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Re: Tor and network security/administration
- From: Lionel Elie Mamane
- Date: Tue Jun 20 17:22:40 2006
On Mon, Jun 19, 2006 at 04:25:09PM -0400, Todd Vierling wrote:
> On 6/19/06, Lionel Elie Mamane <firstname.lastname@example.org> wrote:
>> You don't do your financial transactions over HTTPS? If you do, by
>> the very design of SSL, the tor exit node cannot add any HTTP
>> header. That would be a man-in-the-middle attack on SSL.
> Which, for an anonymizing network, could be a deliberate situation.
> Tor users are already encouraged to filter through a localhost
> instance of a second-stage proxy such as Privoxy. There are other
> projects underway to provide similar second-stage proxy services,
> possibly capable of functioning as HTTPS m-i-t-m on an intentional
> basis. If a user desires to filter browser headers even if
> SSL-secured, certainly s/he would know why the "forged" SSL
> certificate warning was being presented by the browser.
The user then loses end-to-end encryption with the final server he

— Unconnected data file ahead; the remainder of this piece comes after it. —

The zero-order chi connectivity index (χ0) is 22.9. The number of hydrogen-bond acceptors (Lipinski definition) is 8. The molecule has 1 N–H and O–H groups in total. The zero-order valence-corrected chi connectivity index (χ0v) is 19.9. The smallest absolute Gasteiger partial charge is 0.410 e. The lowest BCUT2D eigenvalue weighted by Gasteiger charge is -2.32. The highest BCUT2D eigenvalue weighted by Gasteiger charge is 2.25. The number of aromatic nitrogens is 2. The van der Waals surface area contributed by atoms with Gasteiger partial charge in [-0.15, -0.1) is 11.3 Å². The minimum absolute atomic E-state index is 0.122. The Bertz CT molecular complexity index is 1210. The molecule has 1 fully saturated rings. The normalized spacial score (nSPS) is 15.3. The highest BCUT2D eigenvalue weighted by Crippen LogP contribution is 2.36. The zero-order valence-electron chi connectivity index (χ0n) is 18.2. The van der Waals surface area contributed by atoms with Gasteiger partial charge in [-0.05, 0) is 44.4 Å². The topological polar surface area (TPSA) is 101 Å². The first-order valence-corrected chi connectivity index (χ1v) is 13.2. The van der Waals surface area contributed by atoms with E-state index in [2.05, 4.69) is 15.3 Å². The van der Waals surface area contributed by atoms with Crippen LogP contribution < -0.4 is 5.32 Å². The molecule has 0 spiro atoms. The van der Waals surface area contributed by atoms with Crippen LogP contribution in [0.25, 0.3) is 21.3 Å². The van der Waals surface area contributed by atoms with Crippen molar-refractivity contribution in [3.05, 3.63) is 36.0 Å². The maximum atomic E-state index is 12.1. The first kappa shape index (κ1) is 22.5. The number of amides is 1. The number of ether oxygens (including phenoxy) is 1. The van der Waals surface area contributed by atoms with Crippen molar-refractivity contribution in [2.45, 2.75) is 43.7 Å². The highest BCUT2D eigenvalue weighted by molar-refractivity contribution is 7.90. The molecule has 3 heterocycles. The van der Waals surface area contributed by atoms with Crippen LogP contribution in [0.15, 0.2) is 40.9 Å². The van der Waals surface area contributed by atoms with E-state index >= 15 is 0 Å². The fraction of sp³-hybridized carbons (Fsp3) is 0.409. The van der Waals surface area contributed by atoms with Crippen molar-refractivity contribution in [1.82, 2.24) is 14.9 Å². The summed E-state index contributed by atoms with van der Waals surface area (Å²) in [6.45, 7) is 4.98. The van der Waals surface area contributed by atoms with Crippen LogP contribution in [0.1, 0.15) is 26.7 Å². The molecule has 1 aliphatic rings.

want to connect to. That is unacceptable for a whole range of uses. If
a _user_ wants to control browser headers, he can instruct the
_browser_ in what headers to send or not.
Let's suppose the tor exit node does this https-man-in-the-middle
dance. It is not desirable for all connections, so you need some way
for the user to say per connection what whether it should happen or
not. SOCKS doesn't have such a thing in its protocol, so... you use
another protocol and fix all programs on the face of earth to support
it? You do an UI call-back where the tor daemon on the user's machine
pops up a question "should this HTTPS connection get the extra
headers"? So suddenly this daemon needs an UI on every single user on
the desktop of the user. Text if that's what the user is using, X11 if
that's what he is using, ... And on every single desktop of every
logged in user on the system. Wow.
And how do you handle client certificates in there? By very design of
SSL (unless it is _broken_), the tor exit node won't be able to fake
And how do you handle the verification of the server certificate? How
do you know which CA's the client trusts?
And even if you have solved all this for SSL, then there is the _next_
protocol that you have to "man in the middle fiddle with". This way
And above all, it still does not solve your problem. Because the
malicious user can choose not to have the additional header added.